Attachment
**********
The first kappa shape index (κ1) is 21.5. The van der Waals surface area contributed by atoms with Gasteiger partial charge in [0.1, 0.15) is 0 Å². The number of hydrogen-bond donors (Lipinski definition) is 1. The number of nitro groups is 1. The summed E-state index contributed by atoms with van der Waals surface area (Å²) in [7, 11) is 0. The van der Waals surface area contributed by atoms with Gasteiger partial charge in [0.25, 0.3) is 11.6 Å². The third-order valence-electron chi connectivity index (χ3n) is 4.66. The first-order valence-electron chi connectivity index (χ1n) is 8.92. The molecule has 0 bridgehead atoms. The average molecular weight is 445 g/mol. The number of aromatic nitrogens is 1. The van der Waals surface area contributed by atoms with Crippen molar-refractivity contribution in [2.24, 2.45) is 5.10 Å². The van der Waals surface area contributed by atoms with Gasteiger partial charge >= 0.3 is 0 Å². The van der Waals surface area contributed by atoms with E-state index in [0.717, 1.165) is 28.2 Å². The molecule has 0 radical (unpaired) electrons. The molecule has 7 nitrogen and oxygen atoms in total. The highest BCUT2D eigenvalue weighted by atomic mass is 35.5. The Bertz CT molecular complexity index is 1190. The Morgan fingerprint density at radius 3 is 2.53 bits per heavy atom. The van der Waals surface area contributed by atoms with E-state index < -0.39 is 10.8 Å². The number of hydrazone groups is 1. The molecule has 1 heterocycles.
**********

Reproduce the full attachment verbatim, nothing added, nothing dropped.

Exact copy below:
The first kappa shape index (κ1) is 21.5. The van der Waals surface area contributed by atoms with Gasteiger partial charge in [0.1, 0.15) is 0 Å². The number of hydrogen-bond donors (Lipinski definition) is 1. The number of nitro groups is 1. The summed E-state index contributed by atoms with van der Waals surface area (Å²) in [7, 11) is 0. The van der Waals surface area contributed by atoms with Gasteiger partial charge in [0.25, 0.3) is 11.6 Å². The third-order valence-electron chi connectivity index (χ3n) is 4.66. The first-order valence-electron chi connectivity index (χ1n) is 8.92. The molecule has 0 bridgehead atoms. The average molecular weight is 445 g/mol. The number of aromatic nitrogens is 1. The van der Waals surface area contributed by atoms with Crippen molar-refractivity contribution in [2.24, 2.45) is 5.10 Å². The van der Waals surface area contributed by atoms with Gasteiger partial charge >= 0.3 is 0 Å². The van der Waals surface area contributed by atoms with E-state index in [0.717, 1.165) is 28.2 Å². The molecule has 0 radical (unpaired) electrons. The molecule has 7 nitrogen and oxygen atoms in total. The highest BCUT2D eigenvalue weighted by atomic mass is 35.5. The Bertz CT molecular complexity index is 1190. The Morgan fingerprint density at radius 3 is 2.53 bits per heavy atom. The van der Waals surface area contributed by atoms with E-state index < -0.39 is 10.8 Å². The number of hydrazone groups is 1. The molecule has 1 heterocycles.